Men occasionally stumble over truth, but most of them pick themselves up and hurry off as if nothing had happened.”
I’ve stumbled upon something recently.
I’m awakening to an idea of words and sentences and paragraphs and commas as art. I used to not believe this. I used to think that Artists are only painters with charcoal smudges on their cheeks and perfect images in their minds. Artists were dancers, musicians, people who wow us with instant talent, with their ability to walk onto a stage or into a room and make us feel something.
Writers just say things, I thought. Occasionally they say beautiful things, but grocery lists, news articles, terrible Young Adult novels and nasty political columns are all writing. Writing, I long believed, was important, but only for its communication value, not for its beauty.
But I’ve stumbled upon a new definition for writers. I realized it this weekend for the first time consciously, but I think it’s been arousing itself in me for some time. Writers, although we’re largely a pessimistic, sensible-shoed, cynical bunch, are still Artists. Perhaps it’s because we tend to be introverted thinkers that our portrayals of beauty take multiple edits and lonely evenings to awaken. Perhaps somewhere in the (often painful) craft of writing lies the cause of its beauty.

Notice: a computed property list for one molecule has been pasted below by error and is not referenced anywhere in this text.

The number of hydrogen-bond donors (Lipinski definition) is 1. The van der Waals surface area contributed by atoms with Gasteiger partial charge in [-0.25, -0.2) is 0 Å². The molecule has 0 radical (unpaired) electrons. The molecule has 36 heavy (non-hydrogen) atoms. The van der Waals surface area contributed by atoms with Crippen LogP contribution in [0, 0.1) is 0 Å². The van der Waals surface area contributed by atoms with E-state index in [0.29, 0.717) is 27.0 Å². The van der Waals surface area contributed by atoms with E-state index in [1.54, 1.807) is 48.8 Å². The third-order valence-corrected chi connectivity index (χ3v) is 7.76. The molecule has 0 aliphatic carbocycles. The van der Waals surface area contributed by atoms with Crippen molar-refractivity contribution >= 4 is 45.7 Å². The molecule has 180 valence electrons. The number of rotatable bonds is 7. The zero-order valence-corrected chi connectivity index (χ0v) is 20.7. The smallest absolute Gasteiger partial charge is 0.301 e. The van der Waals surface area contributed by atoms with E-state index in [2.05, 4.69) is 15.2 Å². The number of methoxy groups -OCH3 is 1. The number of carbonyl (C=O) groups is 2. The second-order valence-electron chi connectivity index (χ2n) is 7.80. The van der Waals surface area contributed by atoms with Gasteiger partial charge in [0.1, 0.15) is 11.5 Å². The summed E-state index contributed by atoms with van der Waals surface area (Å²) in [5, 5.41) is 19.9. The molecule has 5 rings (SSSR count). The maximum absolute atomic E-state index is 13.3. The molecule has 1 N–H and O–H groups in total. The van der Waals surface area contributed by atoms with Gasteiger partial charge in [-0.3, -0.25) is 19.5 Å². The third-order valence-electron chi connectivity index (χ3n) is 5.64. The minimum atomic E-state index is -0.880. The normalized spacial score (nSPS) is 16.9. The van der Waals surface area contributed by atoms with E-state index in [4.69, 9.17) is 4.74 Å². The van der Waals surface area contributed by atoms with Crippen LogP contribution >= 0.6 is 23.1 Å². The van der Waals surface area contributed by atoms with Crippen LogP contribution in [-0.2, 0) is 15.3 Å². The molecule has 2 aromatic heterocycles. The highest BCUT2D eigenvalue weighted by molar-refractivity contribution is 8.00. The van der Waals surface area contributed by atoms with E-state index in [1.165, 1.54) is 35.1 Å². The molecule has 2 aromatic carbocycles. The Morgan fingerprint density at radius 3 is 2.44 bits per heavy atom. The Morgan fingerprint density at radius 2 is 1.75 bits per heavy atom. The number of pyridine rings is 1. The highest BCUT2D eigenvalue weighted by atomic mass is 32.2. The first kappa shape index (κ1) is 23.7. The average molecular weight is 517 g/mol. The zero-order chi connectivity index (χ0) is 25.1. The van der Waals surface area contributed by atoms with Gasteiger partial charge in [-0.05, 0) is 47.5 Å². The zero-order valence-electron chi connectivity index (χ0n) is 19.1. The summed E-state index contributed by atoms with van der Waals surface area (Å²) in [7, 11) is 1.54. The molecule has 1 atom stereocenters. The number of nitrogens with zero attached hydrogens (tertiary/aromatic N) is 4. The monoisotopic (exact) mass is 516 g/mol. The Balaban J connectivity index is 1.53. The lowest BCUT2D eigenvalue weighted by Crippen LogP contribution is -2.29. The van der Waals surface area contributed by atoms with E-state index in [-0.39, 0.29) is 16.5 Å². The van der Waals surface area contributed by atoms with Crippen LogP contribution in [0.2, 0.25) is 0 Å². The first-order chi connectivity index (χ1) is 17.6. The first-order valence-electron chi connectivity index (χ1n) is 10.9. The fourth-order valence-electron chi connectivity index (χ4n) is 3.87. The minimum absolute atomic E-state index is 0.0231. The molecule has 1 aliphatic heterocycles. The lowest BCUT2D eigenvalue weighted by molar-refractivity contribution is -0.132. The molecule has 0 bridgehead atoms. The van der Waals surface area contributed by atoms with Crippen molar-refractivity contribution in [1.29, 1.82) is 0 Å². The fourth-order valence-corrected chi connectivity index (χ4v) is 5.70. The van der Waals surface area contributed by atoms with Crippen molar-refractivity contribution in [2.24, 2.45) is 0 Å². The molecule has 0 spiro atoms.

It’s not flashy, certainly. It doesn’t get applause or pack opera-houses or cause little kids to beg their moms for shiny new instruments. It likely won’t get you laid, get you inked or cause you to do much more than sigh with contentment and take another sip of your genteel adult beverage or sedate cup of tea.
But it’s still art. It’s art that points us to truth, and, rather than causing us to stumble, works its way into our shoes like a little pebble or bit of road-rock, to sit beneath our heel and bother us with its tenacious view of the world.
I want to write things that are truthful art. I want to give hope, to force a unique perspective, to not let my reader give up or give in to an easy answer. I want to serve truth that inspires and calls us out, makes us rock back on our heels and take a closer look at what we thought was just a dusty rock in our way or an annoying pebble in our shoe.
I don’t want to hurry on as if nothing happened.
I don’t want to let my reader do so, either.